Scientists argue about the role of aluminum, zinc and other substances in the development of Alzheimer's disease.
Alzheimer's disease is a death of nerve cells. In scientific circles there is a controversy that leads to atrophy of the nervous tissue.
One of the most famous but at the same time contradictory theories is aluminum. After detecting traces of this metal in the brain of patients with Alzheimer's disease, it initially suspected that it contributes to the development of dementia. However, more recent studies have not been able to confirm this hypothesis or simply give questionable results.
When conducting pathoanatomical studies, aluminum in an amount exceeding the norm was indeed detected in people with Alzheimer's disease, although not all of them. The questionability of the results was also influenced by the fact that a certain amount of aluminum could be present in substances used in laboratories for the study of brain tissue.
Aluminum - the most common element in the earth's crust, it is found in small quantities in many household chemicals and products. That is why there were fears that aluminum, obtained with food or otherwise, could be a factor in the development of Alzheimer's disease.
On the other hand, people with significant aluminum exposure did not show an increased risk of developing Alzheimer's disease. In addition, aluminum, which is present in non-food dishes, and aluminum, originally contained in some foods, such as potatoes, is not absorbed by the body.
In general, scientists converge in one: aluminum plays a role in the pathophysiology of Alzheimer's disease. But what - is definitely not known.
As for zinc, scientists also argue. Some believe that the cause of Alzheimer's disease is too much zinc, especially in certain parts of the brain, others are accused of high levels of zinc in the body.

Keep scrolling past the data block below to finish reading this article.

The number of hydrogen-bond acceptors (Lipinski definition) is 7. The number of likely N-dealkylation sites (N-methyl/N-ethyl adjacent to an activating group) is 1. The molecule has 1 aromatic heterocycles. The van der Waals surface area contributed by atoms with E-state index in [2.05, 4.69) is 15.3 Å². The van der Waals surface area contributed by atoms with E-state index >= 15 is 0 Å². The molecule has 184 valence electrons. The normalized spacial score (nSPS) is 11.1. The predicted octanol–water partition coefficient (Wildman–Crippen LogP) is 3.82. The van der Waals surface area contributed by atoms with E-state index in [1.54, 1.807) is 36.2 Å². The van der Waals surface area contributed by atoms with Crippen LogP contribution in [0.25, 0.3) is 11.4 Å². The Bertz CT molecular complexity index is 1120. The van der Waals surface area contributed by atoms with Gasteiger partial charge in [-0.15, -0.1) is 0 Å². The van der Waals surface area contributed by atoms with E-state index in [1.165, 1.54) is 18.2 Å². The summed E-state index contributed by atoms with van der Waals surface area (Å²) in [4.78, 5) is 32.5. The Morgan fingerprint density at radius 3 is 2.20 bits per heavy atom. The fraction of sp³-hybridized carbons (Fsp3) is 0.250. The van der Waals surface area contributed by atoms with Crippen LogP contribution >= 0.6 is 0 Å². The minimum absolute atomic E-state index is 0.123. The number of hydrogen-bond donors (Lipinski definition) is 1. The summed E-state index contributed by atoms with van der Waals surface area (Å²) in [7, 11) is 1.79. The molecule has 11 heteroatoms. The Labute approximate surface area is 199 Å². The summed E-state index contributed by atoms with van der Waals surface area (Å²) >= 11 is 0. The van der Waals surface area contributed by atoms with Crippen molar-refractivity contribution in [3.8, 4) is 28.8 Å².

In a recent laboratory experiment, zinc contributed to the formation of clusters of beta-amyloid protein in samples of the cerebrospinal fluid. But insoluble deposits of this protein in the brain are a hallmark of Alzheimer's disease.
Under suspicion of neurotoxicity, there were two substances contained in some beans of African, Indian and Guam origin. Both of them enhance the action of glutamic acid - a mediator of the central nervous system, at high concentrations has a neurotoxic effect.
In 1987, in Canada, an outbreak of poisoning was observed, in which patients experienced neurological symptoms. Then it turned out that people were poisoned with mussels, infected withmactic acid - a toxin, also acting through the receptors of glutamic acid and causing the death of neurons.
And although these toxins can not be the cause of the development of dementia, they can ultimately shed light on the mechanisms that lead to damage to nerve cells in Alzheimer's disease.
Some viruses have been able to conceal in human body for decades and to intensify with a certain coincidence of circumstances, causing damage and death of nerve cells. For many years, researchers have tried to find viruses or other infectious agents in Alzheimer's disease, but no reliable information yet.